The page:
Image Credits: Joseph Esser.
I enjoyed reading E.J. Dionne’s call for progressive/moderate harmony. I generally agree with the points he makes, although I’m skeptical that people will heed his advice. I also don’t like the way there’s a kind of binary in his argument between Sanders/Warren and Biden/Buttigieg/Klobuchar/Bloomberg/Third Way.
I just don’t think Third Way is relevant enough anymore to serve as half of any two-sided argument, and I don’t think any of the candidates is really pushing their traditional line. In a way, that’s part of Dionne’s point. The 1990’s are gone. The pre-Trump era is gone. There really isn’t a realistic chance of having a successful restorative political movement. Whether you long for radical change or simple normalcy, whenever the Democratic Party next gets a chance to govern, it is going to have to approach things in new and novel ways. So, even a “moderate” candidate is probably going to attempt some pretty transformative things.
One thing I think should be obvious from the polls is that younger voters are not clamoring for restoration, moderation or normalcy. That doesn’t mean they won’t ultimately support a moderate candidate over Trump, but they’ll do so with a lot more enthusiasm if that moderate starts forcefully advocating for them.
Either way, populism isn’t popular if its not perceived to be in the people’s interests, or it seems to serve only other people and other communities. This is well understood when it comes to rural voters resenting policies that seem to be more generous to urban areas, but it’s true based on class, too. Free college doesn’t sell well with families that didn’t go to and have no intention of going to college. If the Democrats want to attract skeptics to their brand of populism, they need to spend more time making people understand that they’re on their side and understand their unique concerns and challenges.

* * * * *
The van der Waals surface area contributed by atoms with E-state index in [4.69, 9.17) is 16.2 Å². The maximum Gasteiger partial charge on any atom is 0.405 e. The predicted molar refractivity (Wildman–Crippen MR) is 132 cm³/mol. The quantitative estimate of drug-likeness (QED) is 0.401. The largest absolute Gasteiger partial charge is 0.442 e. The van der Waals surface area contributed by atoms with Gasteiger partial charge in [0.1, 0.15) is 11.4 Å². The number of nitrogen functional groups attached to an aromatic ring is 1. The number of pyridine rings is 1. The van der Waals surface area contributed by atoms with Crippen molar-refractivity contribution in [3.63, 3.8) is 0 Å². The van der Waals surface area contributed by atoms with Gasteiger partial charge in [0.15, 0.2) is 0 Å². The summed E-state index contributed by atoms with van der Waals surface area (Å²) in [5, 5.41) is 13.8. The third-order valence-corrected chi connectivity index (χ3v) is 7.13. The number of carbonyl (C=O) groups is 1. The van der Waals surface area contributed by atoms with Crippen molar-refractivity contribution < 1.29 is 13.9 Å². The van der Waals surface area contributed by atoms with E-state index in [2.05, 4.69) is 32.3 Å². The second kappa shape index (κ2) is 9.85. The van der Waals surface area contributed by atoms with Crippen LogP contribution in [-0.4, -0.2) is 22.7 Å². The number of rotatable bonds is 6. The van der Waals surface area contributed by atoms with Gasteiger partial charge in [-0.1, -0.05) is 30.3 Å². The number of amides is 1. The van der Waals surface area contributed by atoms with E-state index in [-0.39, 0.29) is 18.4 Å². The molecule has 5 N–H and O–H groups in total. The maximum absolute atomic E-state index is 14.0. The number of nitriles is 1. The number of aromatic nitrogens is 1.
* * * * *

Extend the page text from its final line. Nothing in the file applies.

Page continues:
Sanders can take this too far by suggesting that identity politics is a distraction and an albatross that kills the potential to win over white voters to a populist agenda. The answer isn’t to keep an arm’s distance from one’s one base, but to spend more time talking directly to skeptical white voters so that they know you are fighting just as hard for them. You have to make people believe that you’re on their side, and there’s no better way to do that than to loudly wage a battle on their behalf. The Democrats could never do this based on race, religion or identity, which means they must do it based on economic policy.
However you look at it, the Democrats that went over to Trump and the young voters who are rejecting Biden, both have no interest in going back in time or in tinkering around the edges. These groups are under economic stress and are going to listen to anyone who promises to pursue a radically aggressive agenda on their behalf. The successful candidate will be the one who convinces them they can deliver real change.
The additional challenge is twofold. A Democrat has to be responsive to real concerns from their base that risk muddying the “whose-side-are-you-one” question, and they also have to appeal to a huge swath of very comfortable (older) voters who don’t want more risk but rather five minutes to catch their breath after the chaos of Donald Trump.
It’s not possible to perfectly hit all these marks, but a candidate who clearly understands that populism can sell but must be simultaneously tempered and targeted will probably be able to win this election.
I think Dionne is trying to say the same thing, but he’s asking the Democratic voter to go along. And the Democratic voter is generally going to hate all of this either because it’s too tame or because it’s too aggressive.